Source: Pinterpoin

On September 14, 2020, Thailand’s Central Bankruptcy Court approved Thai Airways to enter into a court-supervised business rehabilitation or restructuring (Tilleke, 2020). Although the court found that Thai Airways had liabilities over total assets and shareholder equity, and was unable to pay outstanding debts, which exceeded the bankruptcy threshold under Thai law, the court greatly appreciated the goodwill of the company by submitting a petition for rehabilitation.

AirAsia X Indonesia 

Air Asia X Berhad (Air Asia X) is liquidating its Indonesian arm during a bid to survive the virus pandemic that has left the low-cost airline’s planes grounded since late March. AirAsia Group Berhad’s long-haul arm has also written down its 49% stake in Thai AirAsia X (Loyaltylobby, 2020). In the process of company liquidation in Indonesia, AirAsia X needs funds to pay off debts of USD 15.3 million or around IDR 225.8 billion. This proposal for submitting funds requires the approval of investors and creditors.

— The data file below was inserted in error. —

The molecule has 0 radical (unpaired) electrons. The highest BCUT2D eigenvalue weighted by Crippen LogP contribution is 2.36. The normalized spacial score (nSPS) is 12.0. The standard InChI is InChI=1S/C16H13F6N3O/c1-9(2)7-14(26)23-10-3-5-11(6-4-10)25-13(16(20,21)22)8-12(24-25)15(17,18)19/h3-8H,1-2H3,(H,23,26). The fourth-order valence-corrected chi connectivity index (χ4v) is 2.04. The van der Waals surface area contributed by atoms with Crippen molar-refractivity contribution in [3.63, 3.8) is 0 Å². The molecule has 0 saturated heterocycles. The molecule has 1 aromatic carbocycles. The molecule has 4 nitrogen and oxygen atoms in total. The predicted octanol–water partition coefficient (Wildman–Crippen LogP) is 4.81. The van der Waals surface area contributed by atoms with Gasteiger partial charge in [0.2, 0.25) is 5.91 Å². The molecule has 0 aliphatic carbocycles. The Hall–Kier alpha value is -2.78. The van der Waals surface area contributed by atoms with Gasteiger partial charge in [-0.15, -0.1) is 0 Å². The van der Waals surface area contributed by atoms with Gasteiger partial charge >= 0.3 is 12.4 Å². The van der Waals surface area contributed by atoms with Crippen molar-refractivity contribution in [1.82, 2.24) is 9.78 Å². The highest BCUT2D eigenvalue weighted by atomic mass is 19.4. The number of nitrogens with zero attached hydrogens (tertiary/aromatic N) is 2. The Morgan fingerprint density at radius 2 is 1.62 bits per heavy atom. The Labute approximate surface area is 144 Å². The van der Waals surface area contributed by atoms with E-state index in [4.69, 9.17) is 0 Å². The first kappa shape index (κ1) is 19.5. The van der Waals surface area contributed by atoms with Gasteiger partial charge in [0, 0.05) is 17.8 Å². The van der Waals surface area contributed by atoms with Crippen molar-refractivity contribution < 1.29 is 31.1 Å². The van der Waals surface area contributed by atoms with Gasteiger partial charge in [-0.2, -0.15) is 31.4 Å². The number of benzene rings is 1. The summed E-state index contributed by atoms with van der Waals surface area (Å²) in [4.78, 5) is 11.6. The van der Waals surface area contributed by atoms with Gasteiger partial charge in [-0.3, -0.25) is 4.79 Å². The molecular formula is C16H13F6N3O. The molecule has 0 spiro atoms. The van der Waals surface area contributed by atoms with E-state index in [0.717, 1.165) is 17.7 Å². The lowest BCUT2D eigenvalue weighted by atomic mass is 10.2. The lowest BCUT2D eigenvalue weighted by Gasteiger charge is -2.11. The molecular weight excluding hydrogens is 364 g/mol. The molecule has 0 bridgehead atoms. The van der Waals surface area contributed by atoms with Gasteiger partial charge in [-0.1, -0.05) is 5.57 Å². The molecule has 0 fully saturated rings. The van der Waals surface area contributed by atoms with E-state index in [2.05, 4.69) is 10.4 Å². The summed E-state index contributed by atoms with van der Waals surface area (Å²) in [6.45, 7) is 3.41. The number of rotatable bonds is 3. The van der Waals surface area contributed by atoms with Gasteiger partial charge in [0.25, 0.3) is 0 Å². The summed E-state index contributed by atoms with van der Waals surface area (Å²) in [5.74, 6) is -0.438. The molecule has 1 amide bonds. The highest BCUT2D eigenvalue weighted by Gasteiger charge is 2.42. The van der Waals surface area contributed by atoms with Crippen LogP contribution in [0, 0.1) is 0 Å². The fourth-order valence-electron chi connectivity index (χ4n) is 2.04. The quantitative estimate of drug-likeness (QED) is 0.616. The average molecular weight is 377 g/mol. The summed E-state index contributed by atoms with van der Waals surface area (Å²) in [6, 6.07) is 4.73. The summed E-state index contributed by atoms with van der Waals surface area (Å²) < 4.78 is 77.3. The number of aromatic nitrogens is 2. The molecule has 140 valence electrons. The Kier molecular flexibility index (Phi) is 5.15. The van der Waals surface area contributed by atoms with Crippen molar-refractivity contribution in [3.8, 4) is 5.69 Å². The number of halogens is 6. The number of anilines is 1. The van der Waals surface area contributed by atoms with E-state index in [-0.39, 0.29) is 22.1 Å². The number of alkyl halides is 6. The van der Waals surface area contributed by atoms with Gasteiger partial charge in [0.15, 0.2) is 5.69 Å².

Source: Samsul Said/Bloomberg

AirAsia X Indonesia never really scaled up and will be seen as low-hanging to cut costs and save broader interests. The airline previously served destinations as far afield as Australia and India. It has two domestic destinations, Denpasar and Jakarta, and now still serves AirAsia Indonesia, a separate entity from the long-haul AirAsia X brand.

Lesson Learned for The Future